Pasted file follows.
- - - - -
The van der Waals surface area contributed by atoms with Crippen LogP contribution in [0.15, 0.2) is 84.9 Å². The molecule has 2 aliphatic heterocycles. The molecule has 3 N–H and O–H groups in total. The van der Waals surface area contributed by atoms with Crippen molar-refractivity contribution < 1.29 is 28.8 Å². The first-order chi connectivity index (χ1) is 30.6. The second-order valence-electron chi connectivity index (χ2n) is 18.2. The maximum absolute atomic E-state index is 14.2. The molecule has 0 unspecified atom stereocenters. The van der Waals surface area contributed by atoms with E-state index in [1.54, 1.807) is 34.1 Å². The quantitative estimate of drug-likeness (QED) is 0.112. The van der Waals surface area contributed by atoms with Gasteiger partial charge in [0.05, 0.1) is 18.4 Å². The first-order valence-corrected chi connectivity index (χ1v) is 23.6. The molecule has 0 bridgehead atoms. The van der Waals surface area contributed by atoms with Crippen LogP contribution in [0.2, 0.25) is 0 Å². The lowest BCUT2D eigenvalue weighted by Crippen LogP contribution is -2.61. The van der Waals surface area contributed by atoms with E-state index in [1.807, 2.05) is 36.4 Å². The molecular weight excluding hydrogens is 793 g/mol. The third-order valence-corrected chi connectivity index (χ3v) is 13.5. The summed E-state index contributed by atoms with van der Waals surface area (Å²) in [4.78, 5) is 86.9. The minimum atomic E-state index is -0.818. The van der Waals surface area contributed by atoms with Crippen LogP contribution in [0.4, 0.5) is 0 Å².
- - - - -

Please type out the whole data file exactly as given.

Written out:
The van der Waals surface area contributed by atoms with Crippen LogP contribution in [0.15, 0.2) is 84.9 Å². The molecule has 2 aliphatic heterocycles. The molecule has 3 N–H and O–H groups in total. The van der Waals surface area contributed by atoms with Crippen molar-refractivity contribution < 1.29 is 28.8 Å². The first-order chi connectivity index (χ1) is 30.6. The second-order valence-electron chi connectivity index (χ2n) is 18.2. The maximum absolute atomic E-state index is 14.2. The molecule has 0 unspecified atom stereocenters. The van der Waals surface area contributed by atoms with E-state index in [1.54, 1.807) is 34.1 Å². The quantitative estimate of drug-likeness (QED) is 0.112. The van der Waals surface area contributed by atoms with Gasteiger partial charge in [0.05, 0.1) is 18.4 Å². The first-order valence-corrected chi connectivity index (χ1v) is 23.6. The molecule has 0 bridgehead atoms. The van der Waals surface area contributed by atoms with Crippen LogP contribution in [0.2, 0.25) is 0 Å². The lowest BCUT2D eigenvalue weighted by Crippen LogP contribution is -2.61. The van der Waals surface area contributed by atoms with E-state index in [1.807, 2.05) is 36.4 Å². The molecular weight excluding hydrogens is 793 g/mol. The third-order valence-corrected chi connectivity index (χ3v) is 13.5. The summed E-state index contributed by atoms with van der Waals surface area (Å²) in [4.78, 5) is 86.9. The minimum atomic E-state index is -0.818. The van der Waals surface area contributed by atoms with Crippen LogP contribution in [0.4, 0.5) is 0 Å².